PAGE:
First Slovak National park reaching 50% non-intervention zone
The Muránska planina (Muran Plateau) National Park is one of the youngest national parks of Slovakia. It is currently under the process of undergoing zonation, which will mean is it might soon be the very first of the Slovak national parks that meets the condition that at least 50% of the territory shall be included in the non-intervention zone. Today, there is no other example among Slovak national parks that meet this criteria. As the planned zoning will bring change to several local stakeholders, it raised some opposition in the parliament, especially of the Speaker of the National Council of the Slovak Republic. The compromise as it looks now will be that the non-intervention zone in the park will be increased step-by-step from the current 13% to 50%.
Please also read: Challenges to protect Slovak Paradise
The national park zoning system
National parks play a unique role in protecting natural ecosystems. The main mission of every national park in the world should be strict nature protection, in a sufficiently large and integrated area. In addition, they should also focus on species protection, research, education and recreation. A clear zoning system ensures that each purpose and goal of the national park is fulfilled within the territory while not compromising one another, in clearly designated areas. Therefore, the core zone (zone A) is always strictly protected, the aim of which is the undisturbed development of nature without human intervention. It not only hosts the best-preserved untouched ecosystems, but also localities in which there once was human intervention, but today the goal is to restore their wildness. Large and intact core zones are important to provide refuge to many endangered species, but also for the effective functioning of the ecosystem dynamics. In comparison, in Zone B human interventions can be carried out on a temporary basis, while keeping nature conservation as the main priority. The aim for this area is to be restored through habitat management measures so that parts of it can once form the core zone of the national park as well.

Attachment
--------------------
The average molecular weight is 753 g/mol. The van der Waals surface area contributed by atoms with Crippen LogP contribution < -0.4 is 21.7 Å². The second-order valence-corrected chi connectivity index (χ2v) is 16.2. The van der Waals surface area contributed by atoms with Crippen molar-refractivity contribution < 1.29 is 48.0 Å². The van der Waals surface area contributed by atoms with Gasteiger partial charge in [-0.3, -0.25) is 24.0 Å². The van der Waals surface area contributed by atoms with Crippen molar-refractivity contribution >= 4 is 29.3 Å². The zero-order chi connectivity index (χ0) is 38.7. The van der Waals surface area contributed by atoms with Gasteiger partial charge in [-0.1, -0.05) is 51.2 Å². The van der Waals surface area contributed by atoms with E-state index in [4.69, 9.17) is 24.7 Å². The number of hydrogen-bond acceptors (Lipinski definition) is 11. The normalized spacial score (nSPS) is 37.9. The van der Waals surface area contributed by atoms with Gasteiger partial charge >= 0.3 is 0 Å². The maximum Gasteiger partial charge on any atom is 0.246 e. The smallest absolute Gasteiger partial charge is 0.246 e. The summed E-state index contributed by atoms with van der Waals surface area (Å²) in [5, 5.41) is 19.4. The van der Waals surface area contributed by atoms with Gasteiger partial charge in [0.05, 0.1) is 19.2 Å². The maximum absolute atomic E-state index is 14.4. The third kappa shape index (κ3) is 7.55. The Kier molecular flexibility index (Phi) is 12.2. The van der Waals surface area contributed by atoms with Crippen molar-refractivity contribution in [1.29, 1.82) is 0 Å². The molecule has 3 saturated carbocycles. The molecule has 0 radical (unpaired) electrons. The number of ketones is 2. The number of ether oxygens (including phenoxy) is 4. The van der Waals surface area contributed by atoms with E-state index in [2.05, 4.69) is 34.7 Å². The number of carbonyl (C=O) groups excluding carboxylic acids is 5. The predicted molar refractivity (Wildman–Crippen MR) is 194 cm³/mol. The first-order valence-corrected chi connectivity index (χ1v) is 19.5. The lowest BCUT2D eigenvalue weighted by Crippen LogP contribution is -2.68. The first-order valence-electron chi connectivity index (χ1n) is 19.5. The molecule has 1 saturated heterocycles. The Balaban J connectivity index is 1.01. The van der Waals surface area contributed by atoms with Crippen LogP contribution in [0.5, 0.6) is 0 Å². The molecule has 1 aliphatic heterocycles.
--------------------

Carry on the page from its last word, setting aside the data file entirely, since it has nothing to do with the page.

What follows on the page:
Changes in the borders and area of the national park and its protection belt
The territory of Muránska planina has been legally protected since 1977 as a Protected Landscape Area. With regard to the extraordinary natural values of the area, as well as in accordance with international criteria for the categorisation of protected areas, a national park was established in 1997. The boundaries of the national park and the boundaries of the protection zone were then partially changed so that the defined area included only the most valuable natural values. Compared to the area of the Protected Landscape Area, the area of the national park’s own territory decreased to 20,317 ha, the area of the protection belt decreased to 21,697 ha.
1. The national park will grow
According to the currently presented proposal, the area of the national park will increase from the current 20,317 ha to approximately 25,000 ha. In addition to the Area of European Importance Muránska planina, the areas of European importance Tisovský kras and Stolica should thus become part of the national park. In terms of the occurrence of natural values, these are very valuable areas that undoubtedly deserve protection.
2. The protection belt will shrink